Three Quarter Horses were vanned off at Sunland Park yesterday afternoon after running stakes trials: Mrs James (race 1), Swiss Fame (race 2), and Cartier N Capris (race 6). All three are but two years old. A reminder from equine vet Kraig Kulikowski:

“A two year old horse is the equivalent to a six year old human. Neither species is mentally or physically mature at this age. Asking a six year old human to be exploited as a professional athlete for economic gain would be considered inhumane. Exploiting juvenile horses for economic gain is equally inhumane. They are subject to permanent mental and physical trauma that, in too many cases, is catastrophic and even fatal.”

It’s called animal abuse.

Saturday at Aqueduct, 2-year-old Long Island Lee fractured a leg and was killed back at the barn. The filly was trained by Rick Violette Jr. Mr. Violette has now lost eight horses in NY since 2009; at the times of their deaths, nary a one was physically mature.

3-year-old Snipe, 7/21/09, Aqueduct, “bleeding as result of pelvic fx”
4-year-old Air Space, 4/23/10, Aqueduct, “training”
3-year-old Sequoya Mountain, 7/16/10, Aqueduct, “fx pelvis”
3-year-old Too Big to Fail, 10/30/10, Aqueduct, “fx RH cannon bone”
3-year-old New Pais, 1/23/11, Aqueduct, “fx both RF sesamoids”
2-year-old October First, 10/15/11, Aqueduct, “adverse drug treatment reaction”
2-year-old Spurious Precision, 9/18/12, Aqueduct, “fx L knee”

Dashing Nic, two, was killed after finishing 8th in last evening’s 5th race (his fourth career start) at Evangeline Downs. The gelding was ridden by David Alvarez, trained by Robert Touchet, and owned by Clark Wayne Stout. Later in the Evangeline night, Jess Spicey, yet another 2-year-old running for the fourth time, was vanned off after winning her race.

Equine veterinarian Kraig Kulikowski (statement to the New York State Humane Association):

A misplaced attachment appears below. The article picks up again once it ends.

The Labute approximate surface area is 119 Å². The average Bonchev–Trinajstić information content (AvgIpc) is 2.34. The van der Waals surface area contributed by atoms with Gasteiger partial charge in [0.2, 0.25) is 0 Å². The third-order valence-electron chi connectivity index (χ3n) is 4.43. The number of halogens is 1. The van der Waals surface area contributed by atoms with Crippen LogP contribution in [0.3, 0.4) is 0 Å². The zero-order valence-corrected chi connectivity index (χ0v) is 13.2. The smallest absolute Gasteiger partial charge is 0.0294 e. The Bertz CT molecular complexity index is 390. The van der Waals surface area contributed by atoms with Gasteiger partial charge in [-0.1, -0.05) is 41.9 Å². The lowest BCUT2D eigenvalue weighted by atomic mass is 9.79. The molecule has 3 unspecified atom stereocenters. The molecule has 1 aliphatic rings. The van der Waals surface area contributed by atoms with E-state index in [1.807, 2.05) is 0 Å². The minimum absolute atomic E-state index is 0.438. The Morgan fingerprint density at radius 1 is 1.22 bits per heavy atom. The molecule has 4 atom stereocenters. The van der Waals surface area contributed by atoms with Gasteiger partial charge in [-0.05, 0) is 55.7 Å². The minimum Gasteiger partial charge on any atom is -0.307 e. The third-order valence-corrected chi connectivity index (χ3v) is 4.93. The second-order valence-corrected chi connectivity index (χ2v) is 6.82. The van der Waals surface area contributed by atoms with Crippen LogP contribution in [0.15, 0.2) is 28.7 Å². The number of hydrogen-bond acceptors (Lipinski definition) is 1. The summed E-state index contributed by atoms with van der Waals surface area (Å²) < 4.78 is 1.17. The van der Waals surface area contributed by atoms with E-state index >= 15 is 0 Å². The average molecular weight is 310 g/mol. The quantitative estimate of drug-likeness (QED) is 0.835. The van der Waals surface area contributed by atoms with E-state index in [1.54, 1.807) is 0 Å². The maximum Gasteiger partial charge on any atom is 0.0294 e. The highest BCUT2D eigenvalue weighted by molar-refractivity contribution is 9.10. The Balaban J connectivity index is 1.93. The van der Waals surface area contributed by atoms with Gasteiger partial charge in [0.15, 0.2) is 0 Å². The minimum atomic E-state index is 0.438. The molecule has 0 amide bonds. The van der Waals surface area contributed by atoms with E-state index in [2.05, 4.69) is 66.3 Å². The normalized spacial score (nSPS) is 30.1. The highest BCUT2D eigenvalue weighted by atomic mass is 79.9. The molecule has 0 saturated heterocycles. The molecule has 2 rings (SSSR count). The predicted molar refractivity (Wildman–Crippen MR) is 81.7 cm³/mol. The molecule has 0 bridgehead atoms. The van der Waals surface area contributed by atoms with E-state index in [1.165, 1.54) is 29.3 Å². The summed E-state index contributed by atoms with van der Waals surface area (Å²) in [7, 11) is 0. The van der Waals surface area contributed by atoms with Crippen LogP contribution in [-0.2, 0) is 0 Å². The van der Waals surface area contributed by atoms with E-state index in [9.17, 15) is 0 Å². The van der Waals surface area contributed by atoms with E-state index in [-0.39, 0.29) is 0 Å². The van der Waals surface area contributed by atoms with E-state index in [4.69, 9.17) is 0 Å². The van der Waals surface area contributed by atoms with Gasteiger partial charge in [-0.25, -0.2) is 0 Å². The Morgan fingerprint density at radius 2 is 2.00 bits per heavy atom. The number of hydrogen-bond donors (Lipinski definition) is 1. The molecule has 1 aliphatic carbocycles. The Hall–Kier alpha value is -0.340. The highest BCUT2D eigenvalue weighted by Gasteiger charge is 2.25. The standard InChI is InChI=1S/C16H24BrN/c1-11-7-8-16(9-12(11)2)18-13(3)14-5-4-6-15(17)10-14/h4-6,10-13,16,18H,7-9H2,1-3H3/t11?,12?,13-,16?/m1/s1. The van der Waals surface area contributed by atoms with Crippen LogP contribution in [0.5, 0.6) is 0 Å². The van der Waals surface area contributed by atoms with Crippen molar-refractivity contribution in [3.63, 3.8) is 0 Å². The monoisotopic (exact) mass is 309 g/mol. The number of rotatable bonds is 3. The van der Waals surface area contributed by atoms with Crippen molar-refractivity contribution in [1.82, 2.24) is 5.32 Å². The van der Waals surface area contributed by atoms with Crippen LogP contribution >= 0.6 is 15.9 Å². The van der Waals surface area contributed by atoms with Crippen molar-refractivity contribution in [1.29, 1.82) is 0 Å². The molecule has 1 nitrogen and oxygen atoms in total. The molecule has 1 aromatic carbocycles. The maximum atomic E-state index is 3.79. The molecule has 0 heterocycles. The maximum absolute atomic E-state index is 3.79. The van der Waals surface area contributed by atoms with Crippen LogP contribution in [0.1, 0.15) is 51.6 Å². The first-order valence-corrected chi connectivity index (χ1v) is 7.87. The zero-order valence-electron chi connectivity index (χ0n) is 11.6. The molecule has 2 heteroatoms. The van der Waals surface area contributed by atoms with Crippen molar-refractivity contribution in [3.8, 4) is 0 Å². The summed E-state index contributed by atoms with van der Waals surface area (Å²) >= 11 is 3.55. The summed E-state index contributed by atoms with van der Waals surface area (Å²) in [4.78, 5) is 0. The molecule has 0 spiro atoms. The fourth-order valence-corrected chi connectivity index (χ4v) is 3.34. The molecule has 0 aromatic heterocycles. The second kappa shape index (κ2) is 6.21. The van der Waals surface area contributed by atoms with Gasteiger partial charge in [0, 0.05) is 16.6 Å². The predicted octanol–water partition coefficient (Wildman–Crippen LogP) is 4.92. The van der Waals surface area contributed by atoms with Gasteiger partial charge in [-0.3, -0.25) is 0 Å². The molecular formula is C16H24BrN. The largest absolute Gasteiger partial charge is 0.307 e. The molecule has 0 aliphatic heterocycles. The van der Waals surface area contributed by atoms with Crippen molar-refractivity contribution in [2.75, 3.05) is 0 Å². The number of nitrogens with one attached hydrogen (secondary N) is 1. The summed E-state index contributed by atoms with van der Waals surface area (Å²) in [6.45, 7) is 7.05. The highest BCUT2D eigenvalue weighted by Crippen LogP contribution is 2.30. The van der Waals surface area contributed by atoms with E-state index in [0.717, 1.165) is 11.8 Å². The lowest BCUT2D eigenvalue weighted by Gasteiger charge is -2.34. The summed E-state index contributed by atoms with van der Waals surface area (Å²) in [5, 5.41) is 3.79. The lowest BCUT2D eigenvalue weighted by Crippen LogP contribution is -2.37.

“A two year old horse is the equivalent to a six year old human. Neither species is mentally or physically mature at this age. Asking a six year old human to be exploited as a professional athlete for economic gain would be considered inhumane. Exploiting juvenile horses for economic gain is equally inhumane. They are subject to permanent mental and physical trauma that, in too many cases, is catastrophic and even fatal.”

Equine advocates often decry the racing of two-year-olds, and for good reason. But what many may not fully understand is that forcing two-year-olds onto the track is only marginally worse, medically speaking, than doing the same to three and four-year-olds, for the horse does not reach musculoskeletal maturity until an age when racing, for the most part, has already deemed him washed up.

First, a little history. A couple centuries back, racehorses were asked to run multiple heats of four miles each…on the same day. Shockingly, at least to us, a race-day in excess of 12 miles was not uncommon. But in the late 19th Century, futurities changed racing forever. As the name indicates, these contests were initially intended to generate interest in tomorrow’s “stars.” But because everyone knew that racing three-year-olds for many miles was a bad idea, futurities were run as sprints instead of marathons. The public loved them, and the profits flowed. And so was born modern horseracing and with it, the decidedly unready two- and three-year-old racehorse.

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The science of a horse’s physical maturation is well-established. To simplify, although some bones will reach full length early on, the filling out (girth) takes longer. And the higher up the body, the slower the process. What’s more, growth plates in the spine are still unfused at three, with those in the base of the neck the last to fully close, somewhere around six. Only then, does a horse reach skeletal maturity.

While the current racing model may have begun by accident, preserving it is anything but. Although fully aware that a racehorse will not reach his “athletic prime” – run his fastest – until 6-10, horseracing deftly markets its three-year-old product as the pinnacle of competition. They do this because waiting for maturity would be cost-prohibitive. With this ruse firmly entrenched, media and fans rarely, if ever, question the wisdom of forcing adolescents to perform like developed adults. But make no mistake, a Derby horse is physically more Little Leaguer than 30-year-old pro.

Still, some apologists ask, if considered safe and acceptable to place a 13-year-old gymnast on a rigorous regimen, why not a 3-year-old colt? Well: When injured, she gets rest; he gets dope. When broken, she gets crutches; he gets pentobarbital. When “retired,” she goes to college; he goes to the abattoir. She is an end; he is a means. Not the same at all.